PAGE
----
June 15, 2006

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The Reused Abstractions Principle

I'm a fan of test-driven development, as you may already know. I believe that abstractions are discovered, not invented. When I see copy-and-paste programming or switch statements, I immediately think there's a supertype missing somewhere - and then I create it using simple refactorings like Extract Superclass or Extract Interface.

I'm not so keen on creating abstractions up-front. There's a tendency among Java programmers, following the example of many Java books and Java APIs, to habitually create interfaces for everything. They tend to end up with a clutch of abstractions that are implemented only once. In my opinion, these are not abstractions at all - they're indirections. I would like to make a clear distinction between the two. Creating an abstraction in order to avoid having clients bind to a concrete class is indirection - in my opinion, anyway. Extracting duplicate code into its own abstract class or interface is bone fide abstraction.

The problem with the indirection approach is that you muddy the waters as far as design quality is concerned. You finish up with a lot more types than are actually necessary to achieve exactly the same quality of design, and the abstract types you create have the effect of making not-very-abstract code look far more abstract than it really is. In other words, it can fool you into believing your design is better than it really is.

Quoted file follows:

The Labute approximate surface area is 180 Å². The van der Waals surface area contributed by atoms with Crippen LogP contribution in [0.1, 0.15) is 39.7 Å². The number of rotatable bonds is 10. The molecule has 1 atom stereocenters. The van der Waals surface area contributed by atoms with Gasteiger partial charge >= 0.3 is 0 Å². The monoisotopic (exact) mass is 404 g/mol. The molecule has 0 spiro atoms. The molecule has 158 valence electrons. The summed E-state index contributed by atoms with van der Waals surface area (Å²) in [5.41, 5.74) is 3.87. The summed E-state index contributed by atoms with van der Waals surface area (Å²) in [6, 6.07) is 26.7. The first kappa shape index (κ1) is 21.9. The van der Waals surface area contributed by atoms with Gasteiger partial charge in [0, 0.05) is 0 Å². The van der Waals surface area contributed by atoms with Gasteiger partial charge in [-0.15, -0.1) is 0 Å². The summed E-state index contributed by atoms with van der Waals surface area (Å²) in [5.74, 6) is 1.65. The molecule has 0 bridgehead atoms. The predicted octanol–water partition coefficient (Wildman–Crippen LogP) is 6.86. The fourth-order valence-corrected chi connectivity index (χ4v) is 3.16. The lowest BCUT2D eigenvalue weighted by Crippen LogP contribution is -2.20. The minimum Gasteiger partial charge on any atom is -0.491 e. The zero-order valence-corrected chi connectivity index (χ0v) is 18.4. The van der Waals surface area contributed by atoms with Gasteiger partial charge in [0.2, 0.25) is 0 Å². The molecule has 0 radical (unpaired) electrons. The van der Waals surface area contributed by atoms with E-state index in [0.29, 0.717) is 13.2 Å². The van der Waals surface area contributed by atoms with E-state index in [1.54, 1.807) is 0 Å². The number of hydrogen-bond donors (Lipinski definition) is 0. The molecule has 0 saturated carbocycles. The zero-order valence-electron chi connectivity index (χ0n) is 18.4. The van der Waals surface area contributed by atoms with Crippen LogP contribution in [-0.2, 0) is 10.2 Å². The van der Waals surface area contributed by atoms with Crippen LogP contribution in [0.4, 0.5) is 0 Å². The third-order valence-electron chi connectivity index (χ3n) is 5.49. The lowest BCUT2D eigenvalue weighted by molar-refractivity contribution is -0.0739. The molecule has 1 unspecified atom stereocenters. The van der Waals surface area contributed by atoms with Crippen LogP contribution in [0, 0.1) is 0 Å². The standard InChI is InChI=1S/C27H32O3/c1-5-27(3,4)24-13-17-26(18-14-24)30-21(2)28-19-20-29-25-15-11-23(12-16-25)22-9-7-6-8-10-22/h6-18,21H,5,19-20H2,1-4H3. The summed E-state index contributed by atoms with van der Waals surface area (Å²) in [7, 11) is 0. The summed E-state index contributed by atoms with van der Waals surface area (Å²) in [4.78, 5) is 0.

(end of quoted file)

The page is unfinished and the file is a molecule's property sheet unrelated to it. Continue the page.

Robert Martin's distance from the main sequence metric relies on a measure of the abstractness of packages, to assess conformance to the stable abstractions package design principle. Abstractness is given as:

A = abstract types / all types in a package

If some of your abstract types are actually indirections, and not true abstractions, then the value of A will be skewed and you'll get a rosier picture of package design quality than is perhaps warranted. True abstractions - because they're more general - are less likely to want to change. Indirections are every bit as likely to change as the classes that implement them. If you depend upon a lot of indirections, you are potentially making a rod for your back.

I find Martin's metrics jolly useful in guiding me to OO design problem areas, and when the values are skewed by indirections my bad packaging radar goes on the blink and I can't tell which are the genuinely bad packages anymore.

To counter this, I propose a complementary OO design principle: the Reused Abstractions principle. Simply it states that any abstraction should be implemented/extended more than once. If it was discovered, and not invented, then this must surely be true. In that respect, it is also another possible indicator of how test-driven you are.
Posted 15 years, 2 months ago on June 15, 2006